Today at the beach my beautiful dog Bodie made a rather unfortunate error. She loves the beach more than anywhere else in the world. She is - and I only slightly exaggerate - the fastest dog on the planet. As soon as she hits the sand, she turns on the afterburners. And it is glorious to see her run. Usually I throw a tennis ball for her, but I didn't have one today so she decided to chase birds instead. She set some seagulls alight and chased them into the surf. A little while later she saw two lovely white egrets picking their way through a tide pool on a rock reef. She bounded after them, huge leaps through the water and over the rocks. She was going very fast and had almost reached them when she plunged into a deep hole and slammed, chest first, against the rocks. She stopped in her tracks and looked back at me sheepishly. The egrets took flight - amused no doubt - and Bodie made her way back to me on shore, hanging her head, clearly in a bit of pain and embarrassed too. I pet her, of course, asked her if she was okay. Tried to assure that I loved her even though she had messed up and nearly broken her own snout. After a while she shook off the hurt and humiliation and started to run again. But when, on our return trip down the beach, we again came across the egrets fishing on the same rock reef, Bodie just looked at them and let them be.

And that is the sadness of making mistakes. They can rob us of our passions. They instill fear and caution until eventually we have made so many mistakes (the more painful - the more dangerous) and learned so many reasons to be afraid that we will hardly venture out the door. And so, I hope that Bodie and I will always be able to place enthusiasm above our fears. To learn from our blunders, but perhaps not to learn too well.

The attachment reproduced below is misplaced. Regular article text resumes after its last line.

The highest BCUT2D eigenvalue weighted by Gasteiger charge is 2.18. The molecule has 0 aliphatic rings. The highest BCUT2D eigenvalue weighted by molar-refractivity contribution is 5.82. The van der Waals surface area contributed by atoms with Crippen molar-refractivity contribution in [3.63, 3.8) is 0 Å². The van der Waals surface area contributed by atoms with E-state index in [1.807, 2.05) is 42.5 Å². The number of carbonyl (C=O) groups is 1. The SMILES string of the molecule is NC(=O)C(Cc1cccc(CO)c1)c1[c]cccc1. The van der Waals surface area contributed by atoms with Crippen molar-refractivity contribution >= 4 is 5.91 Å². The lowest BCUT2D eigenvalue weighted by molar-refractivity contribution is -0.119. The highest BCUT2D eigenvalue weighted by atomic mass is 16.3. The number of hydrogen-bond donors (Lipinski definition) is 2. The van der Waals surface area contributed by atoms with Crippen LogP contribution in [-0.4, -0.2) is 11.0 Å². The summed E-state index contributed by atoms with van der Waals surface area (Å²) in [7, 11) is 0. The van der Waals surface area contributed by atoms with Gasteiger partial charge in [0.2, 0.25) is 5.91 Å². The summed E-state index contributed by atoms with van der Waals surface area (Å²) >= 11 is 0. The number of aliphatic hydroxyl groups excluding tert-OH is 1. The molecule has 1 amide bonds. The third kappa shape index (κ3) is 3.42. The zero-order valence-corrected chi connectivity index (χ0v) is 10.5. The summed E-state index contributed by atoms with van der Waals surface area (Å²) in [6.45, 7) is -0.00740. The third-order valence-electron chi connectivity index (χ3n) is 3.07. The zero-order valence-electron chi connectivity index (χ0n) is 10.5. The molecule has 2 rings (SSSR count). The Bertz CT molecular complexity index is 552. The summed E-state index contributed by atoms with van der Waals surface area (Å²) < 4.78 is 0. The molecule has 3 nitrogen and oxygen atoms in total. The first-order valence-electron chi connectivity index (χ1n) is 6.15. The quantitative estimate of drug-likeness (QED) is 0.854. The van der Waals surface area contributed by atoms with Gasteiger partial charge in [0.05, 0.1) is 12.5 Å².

Wednesday, October 26, 2011

old dog

Today I feel like an old dog. Tired. I see the beauty all around me, but I'm not leaping into it like a puppy with my tail wagging. I'd say this was just another mistake, but it's a feeling and feelings aren't mistakes, they're just passing clouds. Clouds that carry us along beneath the sun. And we can choose to let them pass and enjoy the ride, or ignore the clouds and be dead inside.

When I look back at my drunken past, sometimes I only remember the glow of inspiration. The fire of creative desire. I used to crank out the songs and poems in my notebooks without even a dash of hesitation or self doubt. There was no end to the pictures I wanted to make and I fueled their creation with all the chemistry I could devise. No fancy elixirs or inventive alchemy required - your common street drugs and liquor store hooch worked mighty good - mighty good.

That's the distant glow of my pure artist past. It haunts me like a beautiful lie, like a glorious lover's deception.

But the romantic view is as true as any other and today I wonder how I strayed so far from that better path.  I had my sparks and creative joys sprinkled about in there, but mostly I feel robbed of my passion, far from the path I once followed so fearlessly. Once I was unafraid to make mistakes, because back then, my mistakes were of the living, not the creative, kind. The kinds of mistakes that got me arrested or caused me to OD. That had me naked down the street or up a tree. The kinds that killed my friends and my dog, but they were not creative mistakes. I mistook the mistakes of famous artists I admired (Bukowski, Burroughs and Hank Williams) for recipes for creation. But at least I knew what I wanted to make. The art came out of my heart. There was no calculating what the networks were buying, what the readers would spark to. The only opinion that mattered was mine. That was not a mistake.

Tuesday, October 25, 2011

today's mistake

My friend Lisa says she doesn't believe in mistakes. I told her I agree with her, but that was a mistake.

I make mistakes all the time. I learn from them. I sometimes regret them terribly. Most often they make me laugh and deepen my ever growing humility. I am very human.